Are you ready to track Gnaraloo's sea turtles?

December 17, 2015 by Melanie Do, Sciencenetwork Wa, Science Network WA
Are you ready to track Gnaraloo’s sea turtles?
The primary nesting species at Gnaraloo is the endangered loggerhead turtle (Caretta caretta), and the beaches in this region comprise the largest confirmed mainland rookery for this species in WA. Credit: Brian Gratwicke

Sea turtles are often thought of as majestic and serene and without a care in the world, but their numbers are dwindling around the world. To safeguard sea turtles who call WA home the Gnaraloo Turtle Conservation Program are preparing to tag as many turtles as possible to better understand their behaviour and to keep them safe.

When you think of , what is the image that comes to mind?

I picture these living dinosaurs swimming gracefully throughout the ocean, gliding over coral heads without a care in the world.

Because of this, it's difficult to imagine that most sea turtles are currently fighting a battle against extinction.

Sea turtles are of global conservation concern. This is due to the fact that the majority of populations have been reduced to a fraction of their former size, having been exposed to numerous threats throughout all stages of their complex and long life-cycle.

Threats to sea turtles include incidental capture in fisheries, habitat loss, marine pollution, predation and overexploitation, which continue to reduce turtle numbers annually in many regions.

In other regions, such as the southeast Indian Ocean, there is still a lack of information available to assess how turtle populations are doing.

To effectively conserve and manage sea turtle stocks, it is fundamental that we have the ability to accurately estimate their abundance, as well as determine their movements and distribution.

Satellite tracking is an important means of doing this, and tagging studies are constantly providing new and valuable insight into the long-term movements of sea turtles and other elusive marine animals.

Gnaraloo Bay Rookery where the satellite tagging is taken place. Credit: Melanie Do

Over the last three decades, scientists have been attaching satellite tracking devices onto individual sea turtles to accurately and remotely track their migration over hundreds of kilometres for many months, even up to multiple years.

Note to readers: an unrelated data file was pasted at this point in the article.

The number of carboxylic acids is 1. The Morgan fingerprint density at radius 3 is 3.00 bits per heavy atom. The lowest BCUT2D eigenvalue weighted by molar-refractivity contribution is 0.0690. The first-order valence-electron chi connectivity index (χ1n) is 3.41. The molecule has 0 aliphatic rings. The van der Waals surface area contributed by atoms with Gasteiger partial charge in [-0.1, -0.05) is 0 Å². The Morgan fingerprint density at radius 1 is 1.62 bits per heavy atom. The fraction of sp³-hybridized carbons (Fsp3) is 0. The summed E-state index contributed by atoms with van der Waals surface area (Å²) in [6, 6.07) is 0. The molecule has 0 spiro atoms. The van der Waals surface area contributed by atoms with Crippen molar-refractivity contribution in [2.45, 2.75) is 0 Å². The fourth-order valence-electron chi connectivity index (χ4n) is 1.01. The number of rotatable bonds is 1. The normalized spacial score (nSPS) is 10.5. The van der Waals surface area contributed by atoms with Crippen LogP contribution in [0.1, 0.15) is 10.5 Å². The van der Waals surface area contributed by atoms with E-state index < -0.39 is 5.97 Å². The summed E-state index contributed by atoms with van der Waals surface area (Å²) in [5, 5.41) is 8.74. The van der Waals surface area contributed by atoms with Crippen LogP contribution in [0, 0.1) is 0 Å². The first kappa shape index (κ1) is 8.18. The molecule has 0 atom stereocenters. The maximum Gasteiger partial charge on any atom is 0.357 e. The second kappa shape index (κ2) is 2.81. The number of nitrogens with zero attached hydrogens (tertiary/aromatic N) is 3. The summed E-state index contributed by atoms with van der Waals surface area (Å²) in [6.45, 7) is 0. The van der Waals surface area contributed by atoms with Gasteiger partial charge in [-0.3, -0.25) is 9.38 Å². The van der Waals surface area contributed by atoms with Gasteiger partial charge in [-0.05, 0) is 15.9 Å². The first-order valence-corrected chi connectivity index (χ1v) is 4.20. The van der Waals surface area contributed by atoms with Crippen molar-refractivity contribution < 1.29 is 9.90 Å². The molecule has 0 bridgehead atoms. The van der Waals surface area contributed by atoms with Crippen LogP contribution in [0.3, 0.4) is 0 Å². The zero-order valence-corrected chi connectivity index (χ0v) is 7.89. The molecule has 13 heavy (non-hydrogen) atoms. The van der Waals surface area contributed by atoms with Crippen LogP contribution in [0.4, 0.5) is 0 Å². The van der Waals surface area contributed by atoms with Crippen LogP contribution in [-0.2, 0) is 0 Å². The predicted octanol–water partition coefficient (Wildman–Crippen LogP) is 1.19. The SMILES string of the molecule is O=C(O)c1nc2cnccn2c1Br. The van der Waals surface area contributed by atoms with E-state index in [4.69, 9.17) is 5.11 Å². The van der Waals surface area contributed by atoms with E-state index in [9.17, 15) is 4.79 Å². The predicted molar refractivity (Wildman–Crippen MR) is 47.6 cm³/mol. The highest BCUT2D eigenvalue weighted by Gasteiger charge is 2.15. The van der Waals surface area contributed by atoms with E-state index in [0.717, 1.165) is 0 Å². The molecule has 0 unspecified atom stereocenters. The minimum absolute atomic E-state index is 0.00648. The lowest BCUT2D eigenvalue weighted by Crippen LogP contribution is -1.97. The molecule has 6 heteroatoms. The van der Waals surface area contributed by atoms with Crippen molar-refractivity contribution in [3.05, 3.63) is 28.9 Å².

The sea turtles who frequent Gnaraloo near Carnarvon, will become part of this important line of study.

Gnaraloo, a working pastoral station located on the southern end of the World Heritage listed Ningaloo Reef, contains two known significant sea turtle rookeries along its 65km coastline.

The primary nesting species at Gnaraloo is the endangered loggerhead turtle (Caretta caretta), and the beaches in this region comprise the largest confirmed mainland rookery for this species in WA.

The Gnaraloo Turtle Conservation Program (GTCP), a sea turtle monitoring program that was established in 2008, is working in collaboration with Aub Strydom (University of Queensland) to attach satellite trackers onto 10 adult female to track their movements.

Secured loggerhead with a newly attached satellite tracker. We are just waiting for the glue to dry before releasing her. Credit: Peter Koch

By doing this, we will begin to understand their migratory patterns, as well as to identify their interesting habitats such as the area adjacent to the nesting beach where females go to develop their eggs and foraging areas that are linked to Gnaraloo's rookeries.

Satellite tagging sea turtles can also give an indication of how frequently females come ashore to nest in a given season, which can be used to estimate the abundance of loggerheads nesting at Gnaraloo.

The information we obtain from this research will fill a major knowledge gap for loggerhead turtles in this part of WA—a significant step in the long-term conservation of the southeast Indian Ocean loggerhead turtle population.

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